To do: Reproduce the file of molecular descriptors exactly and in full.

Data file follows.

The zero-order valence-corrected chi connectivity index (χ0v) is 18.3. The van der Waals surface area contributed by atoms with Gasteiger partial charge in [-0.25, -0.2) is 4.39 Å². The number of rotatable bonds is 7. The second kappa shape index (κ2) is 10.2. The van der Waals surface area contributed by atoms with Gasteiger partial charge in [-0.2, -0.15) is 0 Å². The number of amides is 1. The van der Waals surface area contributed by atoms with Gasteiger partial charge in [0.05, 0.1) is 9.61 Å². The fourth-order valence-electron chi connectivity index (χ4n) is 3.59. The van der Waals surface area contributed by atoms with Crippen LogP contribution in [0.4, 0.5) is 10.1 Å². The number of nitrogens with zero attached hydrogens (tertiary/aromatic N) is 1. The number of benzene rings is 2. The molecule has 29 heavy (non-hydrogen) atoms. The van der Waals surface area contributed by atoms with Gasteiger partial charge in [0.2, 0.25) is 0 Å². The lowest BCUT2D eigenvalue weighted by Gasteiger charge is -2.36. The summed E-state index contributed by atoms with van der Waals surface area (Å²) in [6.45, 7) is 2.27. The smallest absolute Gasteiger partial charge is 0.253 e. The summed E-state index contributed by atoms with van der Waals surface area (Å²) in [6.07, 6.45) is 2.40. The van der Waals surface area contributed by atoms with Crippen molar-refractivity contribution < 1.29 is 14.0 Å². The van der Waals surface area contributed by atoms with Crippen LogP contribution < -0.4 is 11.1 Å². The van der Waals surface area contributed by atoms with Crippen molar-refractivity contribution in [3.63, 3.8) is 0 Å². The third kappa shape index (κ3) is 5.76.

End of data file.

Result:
The zero-order valence-corrected chi connectivity index (χ0v) is 18.3. The van der Waals surface area contributed by atoms with Gasteiger partial charge in [-0.25, -0.2) is 4.39 Å². The number of rotatable bonds is 7. The second kappa shape index (κ2) is 10.2. The van der Waals surface area contributed by atoms with Gasteiger partial charge in [-0.2, -0.15) is 0 Å². The number of amides is 1. The van der Waals surface area contributed by atoms with Gasteiger partial charge in [0.05, 0.1) is 9.61 Å². The fourth-order valence-electron chi connectivity index (χ4n) is 3.59. The van der Waals surface area contributed by atoms with Crippen LogP contribution in [0.4, 0.5) is 10.1 Å². The number of nitrogens with zero attached hydrogens (tertiary/aromatic N) is 1. The number of benzene rings is 2. The molecule has 29 heavy (non-hydrogen) atoms. The van der Waals surface area contributed by atoms with Gasteiger partial charge in [0.2, 0.25) is 0 Å². The lowest BCUT2D eigenvalue weighted by Gasteiger charge is -2.36. The summed E-state index contributed by atoms with van der Waals surface area (Å²) in [6.45, 7) is 2.27. The smallest absolute Gasteiger partial charge is 0.253 e. The summed E-state index contributed by atoms with van der Waals surface area (Å²) in [6.07, 6.45) is 2.40. The van der Waals surface area contributed by atoms with Crippen molar-refractivity contribution < 1.29 is 14.0 Å². The van der Waals surface area contributed by atoms with Crippen LogP contribution < -0.4 is 11.1 Å². The van der Waals surface area contributed by atoms with Crippen molar-refractivity contribution in [3.63, 3.8) is 0 Å². The third kappa shape index (κ3) is 5.76.